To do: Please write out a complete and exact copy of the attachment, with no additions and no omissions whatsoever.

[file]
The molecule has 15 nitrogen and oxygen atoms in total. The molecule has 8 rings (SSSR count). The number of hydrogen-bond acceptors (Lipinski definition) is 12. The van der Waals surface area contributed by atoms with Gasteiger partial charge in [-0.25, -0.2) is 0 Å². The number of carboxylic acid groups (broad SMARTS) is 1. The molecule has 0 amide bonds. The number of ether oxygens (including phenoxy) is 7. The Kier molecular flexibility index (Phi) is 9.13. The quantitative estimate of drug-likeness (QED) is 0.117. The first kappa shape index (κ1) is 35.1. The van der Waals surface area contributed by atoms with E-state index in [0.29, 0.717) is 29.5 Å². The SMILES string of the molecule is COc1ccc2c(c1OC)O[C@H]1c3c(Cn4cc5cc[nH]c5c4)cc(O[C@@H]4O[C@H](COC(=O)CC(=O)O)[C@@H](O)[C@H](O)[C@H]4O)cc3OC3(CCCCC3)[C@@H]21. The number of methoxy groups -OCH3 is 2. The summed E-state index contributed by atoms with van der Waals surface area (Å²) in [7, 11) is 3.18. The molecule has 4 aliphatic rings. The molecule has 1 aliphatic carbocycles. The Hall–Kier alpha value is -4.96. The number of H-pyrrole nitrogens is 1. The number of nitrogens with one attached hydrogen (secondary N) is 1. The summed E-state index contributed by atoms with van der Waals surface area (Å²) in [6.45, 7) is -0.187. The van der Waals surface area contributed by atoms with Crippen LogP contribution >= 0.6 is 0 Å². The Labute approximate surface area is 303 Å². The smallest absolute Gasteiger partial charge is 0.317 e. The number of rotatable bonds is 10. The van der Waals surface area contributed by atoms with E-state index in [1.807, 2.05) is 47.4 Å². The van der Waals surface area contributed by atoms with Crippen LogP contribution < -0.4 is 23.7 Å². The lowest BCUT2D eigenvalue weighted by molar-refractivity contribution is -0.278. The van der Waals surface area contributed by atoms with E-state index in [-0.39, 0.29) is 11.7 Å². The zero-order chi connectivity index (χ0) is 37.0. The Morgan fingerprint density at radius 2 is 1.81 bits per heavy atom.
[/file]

The molecule has 15 nitrogen and oxygen atoms in total. The molecule has 8 rings (SSSR count). The number of hydrogen-bond acceptors (Lipinski definition) is 12. The van der Waals surface area contributed by atoms with Gasteiger partial charge in [-0.25, -0.2) is 0 Å². The number of carboxylic acid groups (broad SMARTS) is 1. The molecule has 0 amide bonds. The number of ether oxygens (including phenoxy) is 7. The Kier molecular flexibility index (Phi) is 9.13. The quantitative estimate of drug-likeness (QED) is 0.117. The first kappa shape index (κ1) is 35.1. The van der Waals surface area contributed by atoms with E-state index in [0.29, 0.717) is 29.5 Å². The SMILES string of the molecule is COc1ccc2c(c1OC)O[C@H]1c3c(Cn4cc5cc[nH]c5c4)cc(O[C@@H]4O[C@H](COC(=O)CC(=O)O)[C@@H](O)[C@H](O)[C@H]4O)cc3OC3(CCCCC3)[C@@H]21. The number of methoxy groups -OCH3 is 2. The summed E-state index contributed by atoms with van der Waals surface area (Å²) in [7, 11) is 3.18. The molecule has 4 aliphatic rings. The molecule has 1 aliphatic carbocycles. The Hall–Kier alpha value is -4.96. The number of H-pyrrole nitrogens is 1. The number of nitrogens with one attached hydrogen (secondary N) is 1. The summed E-state index contributed by atoms with van der Waals surface area (Å²) in [6.45, 7) is -0.187. The van der Waals surface area contributed by atoms with Crippen LogP contribution >= 0.6 is 0 Å². The Labute approximate surface area is 303 Å². The smallest absolute Gasteiger partial charge is 0.317 e. The number of rotatable bonds is 10. The van der Waals surface area contributed by atoms with E-state index in [1.807, 2.05) is 47.4 Å². The van der Waals surface area contributed by atoms with Crippen LogP contribution < -0.4 is 23.7 Å². The lowest BCUT2D eigenvalue weighted by molar-refractivity contribution is -0.278. The van der Waals surface area contributed by atoms with E-state index in [-0.39, 0.29) is 11.7 Å². The zero-order chi connectivity index (χ0) is 37.0. The Morgan fingerprint density at radius 2 is 1.81 bits per heavy atom.